Requirements: Commodore 64, Apple II, Apple IIGS, IBM PC and compatibles, and Amiga.
Following the success of Summer Games and Winter Games, both based on events from the Olympics, Epyx searched for new challenges and settled on World Games—supposedly the events the Olympic committee forgot. For this, they combed the world and came up with events such as bull riding and log rolling. Then they apparently sat back, wondering what to do next, and discovered new sports right in their own backyard. The result is California Games. It's difficult to think what they might do next, for it will not be easy to top this one.
The California Games are, of course, ones we all know and love—although Midwesterners have few chances to practice surfing—but more than that, they are the games of our time, a part of pop culture. Besides surfing, there is skateboarding, roller skating, BMX bike racing, flying-disc. throwing, and foot bagging (also known as hacky sack). For each game, a different set of joystick skills must be learned.
Award From The Sponsor
Your reward for playing well is not only a high score but also an attractive trophy from your sponsor. Sponsor? Of course. Since these are not international events—and since you must represent somebody—you compete on behalf of a sponsor rather than a flag. The sponsors themselves are also representatives of pop culture: Kawasaki, Ocean Pacific, Casio, and so on.
Once you've chosen a sponsor, the menu gives you the option of practicing an event, competing in an event, or competing in all events. Pick the one you think you can handle and go on from there.
In Skateboarding, you ride a half pipe—in cross section a huge U—and while a good deal of your skills will be used in simply staying upright, extra points can be earned by completing stunts such as Hand Plant, Kick Turn, or Aerial Turn—each requiring the right combination of joystick movement and fire-button use. Assuming you can stay on the board, you're allowed slightly over a minute to complete as many stunts as possible. Otherwise, you're allowed three falls.
Foot Bagging was new to me, yet it was one of the easier events. In this, you juggle a small bean-bag ball with your feet and head. Start the round by tossing the bag into the air; try to keep it airborne with kicks, knee lifts, or thrusts with your head. Success is measured by how long you keep the bag in the air as well as by how you keep it there, with extra points given for making spins and jumps between kicks.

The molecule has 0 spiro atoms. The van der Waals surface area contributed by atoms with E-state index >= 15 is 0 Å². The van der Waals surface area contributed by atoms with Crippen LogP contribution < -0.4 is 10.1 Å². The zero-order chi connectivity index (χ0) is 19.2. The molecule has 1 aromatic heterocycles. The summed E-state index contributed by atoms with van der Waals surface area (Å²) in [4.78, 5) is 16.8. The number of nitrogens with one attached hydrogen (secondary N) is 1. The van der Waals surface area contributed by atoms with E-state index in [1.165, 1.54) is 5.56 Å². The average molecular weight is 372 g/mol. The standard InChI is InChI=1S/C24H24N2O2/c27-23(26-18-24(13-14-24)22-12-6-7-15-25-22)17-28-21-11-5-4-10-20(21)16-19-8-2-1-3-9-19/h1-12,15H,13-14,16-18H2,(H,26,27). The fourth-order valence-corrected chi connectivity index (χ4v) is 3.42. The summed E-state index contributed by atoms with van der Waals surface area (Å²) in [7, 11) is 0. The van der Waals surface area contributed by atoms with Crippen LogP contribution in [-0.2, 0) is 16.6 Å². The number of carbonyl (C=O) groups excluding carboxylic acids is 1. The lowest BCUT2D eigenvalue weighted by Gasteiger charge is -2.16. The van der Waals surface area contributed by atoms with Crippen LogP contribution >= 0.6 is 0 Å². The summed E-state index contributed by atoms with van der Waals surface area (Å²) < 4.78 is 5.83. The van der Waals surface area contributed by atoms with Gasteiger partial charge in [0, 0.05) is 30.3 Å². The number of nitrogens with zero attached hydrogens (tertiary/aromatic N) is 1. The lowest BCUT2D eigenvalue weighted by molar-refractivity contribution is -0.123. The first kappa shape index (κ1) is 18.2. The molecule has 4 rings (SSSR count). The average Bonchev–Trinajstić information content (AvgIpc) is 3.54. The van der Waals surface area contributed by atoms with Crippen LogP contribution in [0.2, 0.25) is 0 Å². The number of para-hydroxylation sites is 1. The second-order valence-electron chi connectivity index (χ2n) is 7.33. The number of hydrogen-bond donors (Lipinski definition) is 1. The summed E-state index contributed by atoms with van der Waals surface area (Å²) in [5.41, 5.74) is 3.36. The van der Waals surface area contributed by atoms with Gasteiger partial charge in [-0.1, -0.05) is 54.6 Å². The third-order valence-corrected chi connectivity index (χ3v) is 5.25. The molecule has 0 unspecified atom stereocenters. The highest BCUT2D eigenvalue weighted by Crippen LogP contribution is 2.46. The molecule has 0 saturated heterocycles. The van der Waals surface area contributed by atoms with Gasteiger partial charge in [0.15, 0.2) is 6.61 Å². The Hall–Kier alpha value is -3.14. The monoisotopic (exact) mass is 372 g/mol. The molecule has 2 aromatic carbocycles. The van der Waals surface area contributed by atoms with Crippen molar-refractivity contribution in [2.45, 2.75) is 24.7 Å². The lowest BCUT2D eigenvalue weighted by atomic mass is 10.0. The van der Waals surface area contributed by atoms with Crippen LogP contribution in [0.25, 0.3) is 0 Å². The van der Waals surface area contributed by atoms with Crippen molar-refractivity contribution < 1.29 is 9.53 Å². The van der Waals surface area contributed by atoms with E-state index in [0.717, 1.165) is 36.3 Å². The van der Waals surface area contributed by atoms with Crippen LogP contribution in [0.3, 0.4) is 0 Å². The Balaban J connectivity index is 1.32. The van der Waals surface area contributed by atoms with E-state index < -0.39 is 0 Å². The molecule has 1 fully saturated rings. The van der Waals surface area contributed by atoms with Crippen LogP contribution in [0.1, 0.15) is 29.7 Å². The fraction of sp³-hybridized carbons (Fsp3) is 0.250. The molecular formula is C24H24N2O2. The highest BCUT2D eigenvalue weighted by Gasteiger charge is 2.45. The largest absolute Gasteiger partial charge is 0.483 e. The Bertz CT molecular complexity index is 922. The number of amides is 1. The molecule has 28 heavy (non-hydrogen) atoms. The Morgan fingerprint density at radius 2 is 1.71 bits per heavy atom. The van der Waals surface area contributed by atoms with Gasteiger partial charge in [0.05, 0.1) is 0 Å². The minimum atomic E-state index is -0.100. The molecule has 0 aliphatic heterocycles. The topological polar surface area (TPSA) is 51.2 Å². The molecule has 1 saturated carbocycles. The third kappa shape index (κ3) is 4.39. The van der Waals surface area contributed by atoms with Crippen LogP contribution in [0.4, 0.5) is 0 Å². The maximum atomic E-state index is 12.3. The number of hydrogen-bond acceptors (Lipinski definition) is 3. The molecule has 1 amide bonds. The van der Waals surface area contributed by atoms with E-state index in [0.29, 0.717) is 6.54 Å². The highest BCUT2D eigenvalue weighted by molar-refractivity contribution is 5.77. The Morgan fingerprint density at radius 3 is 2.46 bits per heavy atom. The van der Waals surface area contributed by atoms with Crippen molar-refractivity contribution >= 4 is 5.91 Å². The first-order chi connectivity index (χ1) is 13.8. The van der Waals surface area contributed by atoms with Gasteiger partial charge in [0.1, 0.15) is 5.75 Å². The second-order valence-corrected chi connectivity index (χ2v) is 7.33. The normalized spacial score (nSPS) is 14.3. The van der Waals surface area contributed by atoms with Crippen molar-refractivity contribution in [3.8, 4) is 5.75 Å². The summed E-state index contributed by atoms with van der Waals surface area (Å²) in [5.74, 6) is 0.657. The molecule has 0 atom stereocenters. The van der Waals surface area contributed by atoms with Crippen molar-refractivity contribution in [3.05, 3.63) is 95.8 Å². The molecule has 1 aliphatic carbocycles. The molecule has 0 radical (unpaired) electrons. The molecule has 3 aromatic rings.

Surfing gives you the opportunity to ride the waves in style, but simply riding them will not be enough. Moving your joystick up and down takes you from trough to curl, and careful maneuvering in this part will extend your ride and earn points. More points can be earned by taking chances; making cutbacks or turning a full 360 degrees. While successful rides end by going over the top of the wave (where making a turn will allow you to catch the wave again), many will end with a wipeout, four of which are allowed.
BMX Bike Racing presents you with a course strewn with obstacles, and, while I consider it a great feat simply to complete the course, my children insist it is even more fun if you complete it while doing backward and forward flips and 360–degree turns. I wouldn't know. At any rate, the object is to complete the course in the shortest possible time, with extra points being awarded for successful stunts.
Skateboarding is one of many challenges in Epyx's California Games.
Roller Skating should be easy, and in fact would be if there just weren't so many hazards like grass in the cracks of the sidewalk, dropped ice cream cones, and sand. With your joystick, pump back and forth to begin skating; then try to avoid all the obstacles in your way by going around them or jumping over them. Extra points are awarded for jumps, and still more points for making a full turn while jumping. You're allowed three falls. One of my favorite routines occurs here: On the third fall, your alter ego—a pony-tailed girl—lies face down, beating her fists and kicking her feet in the ultimate expression of frustration.
Flying Disc Throwing requires controlling two players. For the first, you must maneuver the joystick for a clean throw. There are variations depending on whether you want distance or altitude. Sticking to the marked scale, however, will give you more consistency.
Once the disc is thrown, it appears in a schematic at the top of the screen, which also gives you a representation of the catcher. Don't wait to begin moving the catcher back and forth in an effort to be where you think the disc will be.
In contrast to the repetitiveness of other current software entries, where the challenge seems to be to shoot an alien of a different color or to solve a mystery in a different house, this program from Epyx is both inventive and charming. To paraphrase an old Beach Boys number, I sometimes wish they all could be California Games.
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